This is very interesting. I joined a beginners' Middle Egyptian group last year as something to do during our first covid lockdown, so I had nṯr(w) coming out of my ears for a while. Does the ⲛⲉⲧⲉ/ⲛⲉⲉⲧⲉ part independently retain the sense of god/divinity in Coptic or is it just fossilised in some words?

I was also interested to see ϩ=ḥ and thought ϩ might be a simplified version of the twisted flax glyph via Demotic but it looks like it's not after a bit of googling.

Shenoute
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Re: Frange's Ostracon

Post by Shenoute »

Yes, nṯr survived as ⲛⲟⲩⲧⲉ. The word actually appears on the third line here ⲡⲛⲟⲩⲧⲉ "God". ⲡ- is the definite article (from the older demonstrative ) and is always used when the Jewish-Christian god is meant: litterally "the god" > "God".

I had a look at the verso and there is something interesting too:
+[maybe ⳁ] ⲓⲥ ⲡⲉⲭⲥ
ⲡϣⲏⲣⲉ ⲙ̄
ⲡⲛⲟⲩⲧⲉ· ⲉⲧⲟⲛϩ
ⲉⲕⲛⲁⲥⲙⲟⲩ
ⲉⲧⲉϩⲉⲛⲉⲧⲉ
ϩⲛ̄ⲥⲙⲟⲩ ⲛⲓⲙ ⲉϥ
ⲥⲏϩ· ϩⲛ̄ ⲧⲉⲅⲣⲁ
ⲫⲏ· ⲛⲁ ⲛⲁⲛ
ⲛ̄ⲅⲁⲡⲏ·
ⲡϫⲟⲉⲓⲥ ⲓⲥ ⲡⲉⲭⲥ
ⲭⲙⲅ + ϥⲑ

+ Jesus Christ,
the son of
the living God,
you will bless
this monastery
through every blessing which
is written in the Scrip-
ture. Have mercy on us
by charity,
Lord Jesus Christ
ⲭⲙⲅ + Amen
The beginning is identical with the recto but the -ⲛⲁ- future (ⲉⲕⲛⲁ-ⲥⲙⲟⲩ "you will bless") is used here instead of the Third Future (ⲉⲕⲉ-ϩⲁⲣⲉϩ "you shall watch over"). According to grammars, the -ⲛⲁ- future is the basic, "normal", future, while the Third Future expresses "a strong expectation of fulfillment" (Layton, Coptic Grammar, §338a): something shall/must/will necessarily happen.
The fact that both are used here in what is basically the exact same context/sentences may show that the distinction between these two futures was fading. I may be entirely wrong of course :D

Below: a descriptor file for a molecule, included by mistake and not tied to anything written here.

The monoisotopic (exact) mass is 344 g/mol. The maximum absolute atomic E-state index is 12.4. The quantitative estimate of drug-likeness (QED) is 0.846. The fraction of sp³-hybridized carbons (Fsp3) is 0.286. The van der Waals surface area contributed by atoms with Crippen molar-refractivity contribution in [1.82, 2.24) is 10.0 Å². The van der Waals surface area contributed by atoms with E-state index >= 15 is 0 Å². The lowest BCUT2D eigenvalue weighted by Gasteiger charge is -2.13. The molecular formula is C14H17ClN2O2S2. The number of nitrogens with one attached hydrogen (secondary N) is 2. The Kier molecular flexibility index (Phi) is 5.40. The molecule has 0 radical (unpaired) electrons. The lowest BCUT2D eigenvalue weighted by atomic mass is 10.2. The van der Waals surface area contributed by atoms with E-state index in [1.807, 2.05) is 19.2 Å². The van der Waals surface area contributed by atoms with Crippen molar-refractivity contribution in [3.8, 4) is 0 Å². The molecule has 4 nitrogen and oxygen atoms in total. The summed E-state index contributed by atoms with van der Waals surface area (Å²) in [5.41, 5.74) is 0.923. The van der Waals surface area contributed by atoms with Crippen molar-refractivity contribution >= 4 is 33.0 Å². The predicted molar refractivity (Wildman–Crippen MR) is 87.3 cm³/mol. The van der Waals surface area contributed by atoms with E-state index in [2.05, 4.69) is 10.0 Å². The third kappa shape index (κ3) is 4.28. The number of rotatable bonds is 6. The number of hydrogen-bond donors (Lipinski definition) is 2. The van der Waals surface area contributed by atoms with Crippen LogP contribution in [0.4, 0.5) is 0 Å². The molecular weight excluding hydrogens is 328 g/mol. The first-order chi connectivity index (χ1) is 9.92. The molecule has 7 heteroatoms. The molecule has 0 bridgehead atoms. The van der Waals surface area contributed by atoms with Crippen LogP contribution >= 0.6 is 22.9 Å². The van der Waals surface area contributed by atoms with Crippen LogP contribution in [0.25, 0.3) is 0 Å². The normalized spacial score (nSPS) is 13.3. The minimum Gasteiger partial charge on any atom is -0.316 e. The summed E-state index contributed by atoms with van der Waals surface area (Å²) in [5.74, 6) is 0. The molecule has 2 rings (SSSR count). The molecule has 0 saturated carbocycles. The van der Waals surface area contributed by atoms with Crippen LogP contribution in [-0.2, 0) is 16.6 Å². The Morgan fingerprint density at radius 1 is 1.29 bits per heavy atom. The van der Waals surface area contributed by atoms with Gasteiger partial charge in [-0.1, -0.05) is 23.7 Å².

ϥⲑ stands for "Amen" and is explained through the numerical value of the letters: ϥ=90 and ⲑ=9, so ϥⲑ=99; just as ⲁ-ⲙ-ⲏ-ⲛ=1+40+50+8=99.

ⲭⲙⲅ has been explained in different ways but I can't remember them.

seanjonesbw
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Re: Frange's Ostracon

Post by seanjonesbw »

11. ⲭⲙⲅ + ϥⲑ The text is surrounded by a waved line. ⲭⲙⲅ is a scribal mark which should be understood either as an isopsephism for 643 = θεὸς βοηθός (“God is help”), or as an abbreviation of Χριστὸν Μαρία Γεννᾷ (“Mary bore Christ”), see Lincoln Blumell, “Lettered Christians. Christians, Letters, and Late Antique Oxyrhynchus”, Leiden: Brill, 2012, p. 47-48.
https://www.coptic-magic.phil.uni-wuerz ... kyp-t-344/

This was the top result on Google, which I leave here in complete ignorance of its plausibility.

Shenoute
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Re: Frange's Ostracon

Post by Shenoute »

Thanks for the reference! Interesting website.

For those interested in reading more from and about Frange, here is the link to the pdf version of Boud'hors and Heurtel's Ostraca coptes de la TT 29: https://crea.centresphisoc.ulb.be/fr/pu ... e-frange-0

And here is the page devoted to the TT29 digging site ("TT" stands for "Theban Tomb"), where these Frange's ostraca where found: https://crea.centresphisoc.ulb.be/fr/re ... egyptienne

Image